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#26 2022-05-09 13:11:21

kbd512
Administrator
Registered: 2015-01-02
Posts: 5,514

Re: Direct Electric Power for Vehicles & Equipment

tahanson43206,

The prototype John Deere tractor in the link he provided to Alice's website has a very large battery onboard.  If we're discussing what John Deere is actually doing, versus what we think they should be doing, then our inability to ever make all passenger vehicles or farming tractors run off of batteries should be part of the discussion.

Edit:
The amount of Copper required to run grid-connected vehicles also runs smack into total global Copper ore mining capacity limitations.  This is interesting for Mars, and maybe necessary, but it's not being done on Earth for the reasons already stated.  If it was feasible or practical to do it, we would've done it by now.

Last edited by kbd512 (2022-05-09 13:14:17)

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#27 2022-05-09 14:37:50

Calliban
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From: Northern England, UK
Registered: 2019-08-18
Posts: 1,782

Re: Direct Electric Power for Vehicles & Equipment

tahanson43206 wrote:

For kbd512 ....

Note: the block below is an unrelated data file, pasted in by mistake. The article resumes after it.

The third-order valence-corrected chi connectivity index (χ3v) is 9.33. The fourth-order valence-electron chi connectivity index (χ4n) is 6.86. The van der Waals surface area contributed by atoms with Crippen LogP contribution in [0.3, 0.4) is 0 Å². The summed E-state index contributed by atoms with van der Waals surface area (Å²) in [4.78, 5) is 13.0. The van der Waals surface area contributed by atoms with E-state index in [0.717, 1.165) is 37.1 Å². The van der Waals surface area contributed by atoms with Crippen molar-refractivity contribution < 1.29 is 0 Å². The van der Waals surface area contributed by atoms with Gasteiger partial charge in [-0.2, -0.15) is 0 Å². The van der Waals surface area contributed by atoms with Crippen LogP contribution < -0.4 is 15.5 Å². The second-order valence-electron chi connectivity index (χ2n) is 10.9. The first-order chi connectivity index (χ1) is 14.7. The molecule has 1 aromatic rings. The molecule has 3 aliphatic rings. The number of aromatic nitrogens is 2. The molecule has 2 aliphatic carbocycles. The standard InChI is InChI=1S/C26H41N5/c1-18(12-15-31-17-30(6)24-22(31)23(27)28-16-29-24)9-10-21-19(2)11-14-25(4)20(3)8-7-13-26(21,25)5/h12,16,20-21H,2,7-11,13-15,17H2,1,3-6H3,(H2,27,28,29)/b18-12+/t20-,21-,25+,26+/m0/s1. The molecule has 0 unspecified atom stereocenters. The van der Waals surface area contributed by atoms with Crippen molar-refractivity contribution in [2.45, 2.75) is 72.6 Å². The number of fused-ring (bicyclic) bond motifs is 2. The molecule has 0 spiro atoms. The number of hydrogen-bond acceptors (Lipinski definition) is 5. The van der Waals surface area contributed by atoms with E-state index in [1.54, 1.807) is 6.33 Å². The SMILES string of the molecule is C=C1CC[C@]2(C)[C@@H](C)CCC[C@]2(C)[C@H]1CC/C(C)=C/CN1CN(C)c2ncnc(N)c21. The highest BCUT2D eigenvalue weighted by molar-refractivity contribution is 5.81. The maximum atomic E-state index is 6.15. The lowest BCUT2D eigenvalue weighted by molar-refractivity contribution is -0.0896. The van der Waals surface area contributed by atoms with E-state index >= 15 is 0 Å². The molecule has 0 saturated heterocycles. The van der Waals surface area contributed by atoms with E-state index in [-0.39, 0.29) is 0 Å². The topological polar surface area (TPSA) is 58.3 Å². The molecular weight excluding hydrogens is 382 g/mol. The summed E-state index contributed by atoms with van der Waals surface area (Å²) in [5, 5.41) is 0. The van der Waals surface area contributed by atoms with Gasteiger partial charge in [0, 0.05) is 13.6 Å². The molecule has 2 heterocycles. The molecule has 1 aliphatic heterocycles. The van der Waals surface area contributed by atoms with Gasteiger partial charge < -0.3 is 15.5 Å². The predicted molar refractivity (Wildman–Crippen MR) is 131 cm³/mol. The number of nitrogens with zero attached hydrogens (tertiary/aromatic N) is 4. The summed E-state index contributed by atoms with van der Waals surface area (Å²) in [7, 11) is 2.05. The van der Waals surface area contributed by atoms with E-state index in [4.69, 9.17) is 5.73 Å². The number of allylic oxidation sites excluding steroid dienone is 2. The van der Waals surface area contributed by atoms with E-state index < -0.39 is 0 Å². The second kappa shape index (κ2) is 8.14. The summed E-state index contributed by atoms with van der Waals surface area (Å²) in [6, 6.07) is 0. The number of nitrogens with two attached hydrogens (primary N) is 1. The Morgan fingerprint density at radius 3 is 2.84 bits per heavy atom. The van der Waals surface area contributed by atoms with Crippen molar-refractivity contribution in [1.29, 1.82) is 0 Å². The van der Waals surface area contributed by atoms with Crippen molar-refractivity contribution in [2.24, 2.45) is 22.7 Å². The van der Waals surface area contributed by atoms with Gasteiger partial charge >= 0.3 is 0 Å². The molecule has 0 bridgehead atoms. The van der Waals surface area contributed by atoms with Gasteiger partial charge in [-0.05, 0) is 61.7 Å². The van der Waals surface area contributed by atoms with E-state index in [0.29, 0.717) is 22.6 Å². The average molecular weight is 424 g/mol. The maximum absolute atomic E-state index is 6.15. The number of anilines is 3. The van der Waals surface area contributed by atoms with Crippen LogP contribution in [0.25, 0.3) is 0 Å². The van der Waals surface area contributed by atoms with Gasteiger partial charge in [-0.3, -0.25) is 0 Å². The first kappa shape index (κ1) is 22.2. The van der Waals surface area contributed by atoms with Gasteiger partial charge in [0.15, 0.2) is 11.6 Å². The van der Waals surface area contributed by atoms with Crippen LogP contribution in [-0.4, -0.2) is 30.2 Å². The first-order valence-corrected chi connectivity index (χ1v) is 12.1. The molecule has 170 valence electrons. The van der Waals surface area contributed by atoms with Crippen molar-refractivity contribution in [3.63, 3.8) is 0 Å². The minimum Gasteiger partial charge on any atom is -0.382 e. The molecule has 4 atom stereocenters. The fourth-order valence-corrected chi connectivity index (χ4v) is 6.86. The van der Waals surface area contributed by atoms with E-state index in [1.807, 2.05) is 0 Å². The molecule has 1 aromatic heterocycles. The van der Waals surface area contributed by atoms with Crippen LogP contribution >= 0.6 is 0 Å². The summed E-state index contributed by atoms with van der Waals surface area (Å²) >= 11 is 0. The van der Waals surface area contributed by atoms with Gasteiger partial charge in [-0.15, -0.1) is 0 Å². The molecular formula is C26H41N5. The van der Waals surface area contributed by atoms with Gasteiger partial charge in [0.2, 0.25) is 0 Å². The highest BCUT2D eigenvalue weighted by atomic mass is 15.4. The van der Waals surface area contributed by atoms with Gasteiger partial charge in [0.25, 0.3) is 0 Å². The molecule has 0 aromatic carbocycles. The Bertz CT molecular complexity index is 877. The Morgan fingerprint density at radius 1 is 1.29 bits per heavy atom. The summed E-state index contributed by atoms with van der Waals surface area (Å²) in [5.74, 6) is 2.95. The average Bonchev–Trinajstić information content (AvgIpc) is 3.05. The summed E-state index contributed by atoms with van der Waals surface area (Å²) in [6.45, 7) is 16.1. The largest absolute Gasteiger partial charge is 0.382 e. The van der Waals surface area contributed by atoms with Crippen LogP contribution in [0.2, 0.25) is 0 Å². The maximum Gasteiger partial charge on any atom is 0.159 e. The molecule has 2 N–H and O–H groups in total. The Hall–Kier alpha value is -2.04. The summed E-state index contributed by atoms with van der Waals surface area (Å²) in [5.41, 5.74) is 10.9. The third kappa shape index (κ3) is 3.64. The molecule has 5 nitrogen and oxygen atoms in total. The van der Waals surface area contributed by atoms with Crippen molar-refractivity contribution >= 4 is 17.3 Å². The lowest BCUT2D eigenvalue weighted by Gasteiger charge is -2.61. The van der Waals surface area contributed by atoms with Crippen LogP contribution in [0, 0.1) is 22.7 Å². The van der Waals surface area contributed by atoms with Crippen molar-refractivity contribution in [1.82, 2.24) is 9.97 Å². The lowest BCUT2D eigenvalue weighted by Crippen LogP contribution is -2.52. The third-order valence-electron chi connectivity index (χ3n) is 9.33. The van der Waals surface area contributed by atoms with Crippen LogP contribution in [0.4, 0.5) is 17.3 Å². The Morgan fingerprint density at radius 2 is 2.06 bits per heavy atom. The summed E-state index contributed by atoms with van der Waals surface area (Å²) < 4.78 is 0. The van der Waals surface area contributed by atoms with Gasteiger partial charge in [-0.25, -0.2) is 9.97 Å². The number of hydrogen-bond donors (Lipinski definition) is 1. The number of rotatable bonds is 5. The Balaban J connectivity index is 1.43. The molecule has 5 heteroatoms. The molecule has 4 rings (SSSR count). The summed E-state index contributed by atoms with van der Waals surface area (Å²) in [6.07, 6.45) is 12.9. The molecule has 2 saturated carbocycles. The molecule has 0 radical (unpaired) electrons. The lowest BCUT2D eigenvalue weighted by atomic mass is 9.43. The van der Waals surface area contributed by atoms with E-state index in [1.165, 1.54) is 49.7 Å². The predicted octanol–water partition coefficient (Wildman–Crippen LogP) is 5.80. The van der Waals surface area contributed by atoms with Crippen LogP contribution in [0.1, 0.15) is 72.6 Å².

The title of this topic is: Direct Electric Power for Vehicles & Equipment

I ** think ** that Batteries (of any kind) are NOT what Calliban intended for this topic.

Calliban, please clarify your intention for this topic.

I could be mistaken (of course) .... you may have intended to include discussion of battery powered tractors.

(th)

Yes indeed.  It was the obvious implausibility of batteries as anything other than a niche solution, that prompted me to suggest grid connected vehicles in the first place.  Whereas battery electric vehicles are most likely a fad, electrified railways and tramways have been an undisputed success and are the workhorses of public transportation in many countries.  The train that carries me to London and back doesn't run on batteries.  It draws power from a conductor rail.  Most electric railways draw power from a catenary.  Either way, this is a time proven success for transportation.  But it clearly has limitations.